DALLAS ( TheStreet) - It is hard to imagine that American and its largest union, the Transport Workers Union, will be unable to reach a deal without a strike, because the relationship has been good for so long. Additionally, American needs to show that it can indeed make a deal, as it continues talks with unions that have been more recalcitrant.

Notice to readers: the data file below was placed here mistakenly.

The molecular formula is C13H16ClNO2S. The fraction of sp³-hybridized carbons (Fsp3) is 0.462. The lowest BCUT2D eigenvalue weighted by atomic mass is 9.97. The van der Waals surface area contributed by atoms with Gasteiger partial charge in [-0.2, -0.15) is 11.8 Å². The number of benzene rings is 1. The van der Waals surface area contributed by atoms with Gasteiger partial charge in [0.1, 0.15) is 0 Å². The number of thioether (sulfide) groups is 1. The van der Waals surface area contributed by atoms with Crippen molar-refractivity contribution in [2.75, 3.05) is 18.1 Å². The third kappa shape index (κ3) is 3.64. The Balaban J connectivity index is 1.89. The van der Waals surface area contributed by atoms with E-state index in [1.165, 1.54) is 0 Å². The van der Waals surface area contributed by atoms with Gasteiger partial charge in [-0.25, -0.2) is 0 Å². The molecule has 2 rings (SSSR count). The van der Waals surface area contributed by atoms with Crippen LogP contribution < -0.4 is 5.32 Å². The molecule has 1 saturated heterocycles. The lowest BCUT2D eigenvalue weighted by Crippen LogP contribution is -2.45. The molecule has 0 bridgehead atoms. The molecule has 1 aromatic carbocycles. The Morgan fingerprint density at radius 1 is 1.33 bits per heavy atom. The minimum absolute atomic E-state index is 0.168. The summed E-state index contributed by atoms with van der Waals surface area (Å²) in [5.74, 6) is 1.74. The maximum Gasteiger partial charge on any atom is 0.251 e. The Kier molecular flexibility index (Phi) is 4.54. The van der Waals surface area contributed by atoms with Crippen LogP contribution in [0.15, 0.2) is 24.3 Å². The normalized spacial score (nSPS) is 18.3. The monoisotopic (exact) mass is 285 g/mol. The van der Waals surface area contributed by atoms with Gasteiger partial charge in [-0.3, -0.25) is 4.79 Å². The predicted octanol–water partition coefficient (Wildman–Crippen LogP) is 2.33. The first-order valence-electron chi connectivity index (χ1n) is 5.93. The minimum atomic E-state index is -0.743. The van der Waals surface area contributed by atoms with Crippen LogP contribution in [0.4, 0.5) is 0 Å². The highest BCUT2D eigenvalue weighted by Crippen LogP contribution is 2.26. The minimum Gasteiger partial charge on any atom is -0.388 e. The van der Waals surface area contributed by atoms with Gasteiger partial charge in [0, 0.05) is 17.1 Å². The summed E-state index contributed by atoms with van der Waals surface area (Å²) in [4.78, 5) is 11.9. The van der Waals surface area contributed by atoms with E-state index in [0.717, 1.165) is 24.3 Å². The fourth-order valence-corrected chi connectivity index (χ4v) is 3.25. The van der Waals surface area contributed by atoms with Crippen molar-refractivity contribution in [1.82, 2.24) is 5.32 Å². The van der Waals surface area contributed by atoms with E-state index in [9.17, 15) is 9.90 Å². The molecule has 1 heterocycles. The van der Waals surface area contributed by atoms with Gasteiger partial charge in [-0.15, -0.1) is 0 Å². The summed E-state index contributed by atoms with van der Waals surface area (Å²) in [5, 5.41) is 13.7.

With open contracts at every major carrier, the airline industry is headed into a period in which labor relations will be the dominant issue. The general theme is that in every case, inside or outside of bankruptcy court, labor groups made concessions to keep airlines afloat between 2002 and 2005. Now, unions want to regain some or all of their sacrifice, despite the industry's fragile recovery. American, one of the two major network carriers that did not seek bankruptcy protection, is slightly ahead in the sequencing. The Transport Workers, with 28,000 American workers in 11 bargaining units, requested a release from mediation on March 11. The Association of Flight Attendants, with 16,550 active members, asked to be released on March 16. The NMB is studying the requests: some experts anticipate the TWU will be released before the APFA because it is further along in talks. In this case, a release would not foreshadow a strike, but instead would represent an effort to speed up a process that -- although it is moving slowly -- has produced several positive signs. They include a letter to regulators last week from the TWU, which backed American's request for approval of antitrust immunity with partner Japan Air Lines. This type of gesture used to be commonplace for airline unions but now is rare, particularly at American. Moreover, of the four TWU-represented workgroups at AMR subsidiary American Eagle, three -- mechanics, fleet service workers and ground school instructors -- are currently voting on whether to ratify tentative agreements. At AMR subsidiary American, the two sides have recently made progress, reaching agreements on a half-dozen contract areas. It is the contentious areas that remain, said John Conley, director of the union's Air Transport Division, in an interview. "It is instinctive that we find ways to reach commonality and work to return the industry to profitability," he said. Not that many years ago, the cooperation between American and the TWU was the talk of the industry . In the spring of 2006, managers, union leaders and workers at maintenance bases in Fort Worth, Texas; Tulsa, Okla., and Kansas City, Mo., agreed to work together to generate a combined $1 billion in new revenue and cost savings by the end of 2008.